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Synaptopodin: an actin-associated protein in telencephalic dendrites and renal podocytes.

Mundel P, Heid HW, Mundel TM, Krüger M, Reiser J, Kriz W - J. Cell Biol. (1997)

Bottom Line: In particular, synaptopodin does not contain functional domains found in receptor-clustering PSD proteins.The exclusive synaptopodin synthesis in the telencephalon has been confirmed by in situ hybridization, where synaptopodin mRNA is only found in perikarya of the olfactory bulb, cerebral cortex, striatum, and hippocampus, i.e., the expression is restricted to areas of high synaptic plasticity.From these results and experiments with cultured cells we conclude that synaptopodin represents a novel kind of proline-rich, actin-associated protein that may play a role in modulating actin-based shape and motility of dendritic spines and podocyte foot processes.

View Article: PubMed Central - PubMed

Affiliation: Department of Anatomy and Cell Biology, University of Heidelberg, Germany. peter.mundel@urz.uni-heidelberg.de

ABSTRACT
Synaptopodin is an actin-associated protein of differentiated podocytes that also occurs as part of the actin cytoskeleton of postsynaptic densities (PSD) and associated dendritic spines in a subpopulation of exclusively telencephalic synapses. Amino acid sequences determined in purified rat kidney and forebrain synaptopodin and derived from human and mouse brain cDNA clones show no significant homology to any known protein. In particular, synaptopodin does not contain functional domains found in receptor-clustering PSD proteins. The open reading frame of synaptopodin encodes a polypeptide with a calculated Mr of 73.7 kD (human)/74.0 kD (mouse) and an isoelectric point of 9.38 (human)/9. 27 (mouse). Synaptopodin contains a high amount of proline ( approximately 20%) equally distributed along the protein, thus virtually excluding the formation of any globular domain. Sequence comparison between human and mouse synaptopodin revealed 84% identity at the protein level. In both brain and kidney, in vivo and in vitro, synaptopodin gene expression is differentiation dependent. During postnatal maturation of rat brain, synaptopodin is first detected by Western blot analysis at day 15 and reaches maximum expression in the adult animal. The exclusive synaptopodin synthesis in the telencephalon has been confirmed by in situ hybridization, where synaptopodin mRNA is only found in perikarya of the olfactory bulb, cerebral cortex, striatum, and hippocampus, i.e., the expression is restricted to areas of high synaptic plasticity. From these results and experiments with cultured cells we conclude that synaptopodin represents a novel kind of proline-rich, actin-associated protein that may play a role in modulating actin-based shape and motility of dendritic spines and podocyte foot processes.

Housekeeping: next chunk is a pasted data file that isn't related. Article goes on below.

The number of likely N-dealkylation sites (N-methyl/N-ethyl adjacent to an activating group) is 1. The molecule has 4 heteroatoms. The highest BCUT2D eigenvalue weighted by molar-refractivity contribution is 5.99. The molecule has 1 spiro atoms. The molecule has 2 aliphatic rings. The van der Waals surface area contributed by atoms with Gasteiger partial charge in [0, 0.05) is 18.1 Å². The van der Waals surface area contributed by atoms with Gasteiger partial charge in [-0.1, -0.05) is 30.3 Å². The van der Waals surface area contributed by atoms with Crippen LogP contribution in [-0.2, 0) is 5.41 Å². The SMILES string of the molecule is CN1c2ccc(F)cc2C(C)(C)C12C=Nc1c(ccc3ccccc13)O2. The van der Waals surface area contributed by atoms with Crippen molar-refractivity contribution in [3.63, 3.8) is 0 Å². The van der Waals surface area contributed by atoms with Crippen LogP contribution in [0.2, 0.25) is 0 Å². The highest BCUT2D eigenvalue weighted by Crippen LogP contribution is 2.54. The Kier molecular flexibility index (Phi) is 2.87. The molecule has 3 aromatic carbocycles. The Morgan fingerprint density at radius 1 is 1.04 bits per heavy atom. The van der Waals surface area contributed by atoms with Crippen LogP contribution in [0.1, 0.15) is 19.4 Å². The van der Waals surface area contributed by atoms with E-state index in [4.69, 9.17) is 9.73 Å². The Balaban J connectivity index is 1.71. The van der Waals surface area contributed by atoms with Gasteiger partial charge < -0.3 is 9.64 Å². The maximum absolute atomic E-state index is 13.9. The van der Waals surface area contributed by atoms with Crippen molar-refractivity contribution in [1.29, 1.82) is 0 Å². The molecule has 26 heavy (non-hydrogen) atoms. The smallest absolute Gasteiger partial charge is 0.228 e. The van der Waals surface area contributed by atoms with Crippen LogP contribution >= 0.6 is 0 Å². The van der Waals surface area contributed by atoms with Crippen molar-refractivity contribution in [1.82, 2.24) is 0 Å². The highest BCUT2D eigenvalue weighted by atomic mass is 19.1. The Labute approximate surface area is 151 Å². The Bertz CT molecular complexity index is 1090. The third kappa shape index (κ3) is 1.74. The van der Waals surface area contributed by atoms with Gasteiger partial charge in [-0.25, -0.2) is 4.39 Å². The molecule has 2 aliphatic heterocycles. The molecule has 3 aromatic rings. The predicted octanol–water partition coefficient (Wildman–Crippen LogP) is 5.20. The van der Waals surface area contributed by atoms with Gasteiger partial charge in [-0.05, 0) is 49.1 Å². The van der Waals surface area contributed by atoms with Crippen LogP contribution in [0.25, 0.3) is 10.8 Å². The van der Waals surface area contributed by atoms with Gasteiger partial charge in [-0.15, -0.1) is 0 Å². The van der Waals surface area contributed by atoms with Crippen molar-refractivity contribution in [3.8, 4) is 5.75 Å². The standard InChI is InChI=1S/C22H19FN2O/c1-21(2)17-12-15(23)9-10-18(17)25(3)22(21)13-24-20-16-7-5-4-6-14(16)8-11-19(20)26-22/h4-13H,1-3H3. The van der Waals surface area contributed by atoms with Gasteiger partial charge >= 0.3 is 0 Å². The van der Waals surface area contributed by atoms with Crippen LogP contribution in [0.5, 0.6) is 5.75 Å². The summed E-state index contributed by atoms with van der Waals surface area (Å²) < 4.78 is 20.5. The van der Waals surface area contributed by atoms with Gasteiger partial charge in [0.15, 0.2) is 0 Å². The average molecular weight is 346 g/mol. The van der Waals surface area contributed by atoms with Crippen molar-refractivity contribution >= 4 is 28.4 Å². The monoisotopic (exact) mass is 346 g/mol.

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Immunofluorescence microcopy of synaptopodin in striatum. This micrograph shows the transition between the telencephalic  putamen (P) and the diencephalic globus pallidum (G). (a) Synaptopodin staining is restricted to the putamen and ends at the border to  the diencephalon (arrows). (b) Staining with anti-synaptophysin to detect all synapses. Bar, 1.5 μm.
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Figure 5: Immunofluorescence microcopy of synaptopodin in striatum. This micrograph shows the transition between the telencephalic putamen (P) and the diencephalic globus pallidum (G). (a) Synaptopodin staining is restricted to the putamen and ends at the border to the diencephalon (arrows). (b) Staining with anti-synaptophysin to detect all synapses. Bar, 1.5 μm.

Mentions: To determine the distribution of synaptopodin in the brain, we performed immunofluorescence stainings of sagittal and coronal serial sections of the adult rat brain. Synaptopodin was found in the olfactory bulb, the cerebral cortex, the striatum, and the hippocampus (Fig. 4). The immunoreactivity was observed in the dendritic layers, whereas the perikarya were free of labeling. No other regions of the central nervous system (CNS) showed any expression of synaptopodin as confirmed by additional immunohistochemical mapping of serial coronal sections from a complete rat brain using the preembedding peroxidase technique (data not shown). Applying the polyclonal antisera NT-61 and 26-1E, the same pattern of immunoreactivity was observed as with the original mAb G1 (data not shown). Within the striatum, synaptopodin expression was restricted to the telencephalic part, i.e., the putamen, whereas the globus pallidum, which belongs to the diencephalon, was not reactive with anti-synaptopodin antibodies (Fig. 5). To reveal the subcellular localization of synaptopodin, we performed preembedding PAP labeling experiments of telencephalic regions that had been found to express synaptopodin. The electron-dense reaction product was restricted to postsynaptic densites and associated dendritic spines of a subset of synapses (Fig. 6). While the PSD itself was homogeneously decorated with the DAB reaction product (Fig. 6, a and b), in the adjacent dendritic shaft a clustered arrangement of the immunoreactivity was observed (Fig. 6, c and d). The restriction of synaptopodin expression to a subset of synapses was confirmed by a double immunofluorescence labeling approach with mAb G1 for synaptopodin and polyclonal anti-synaptophysin antiserum as a marker of all synapses (Fig. 7).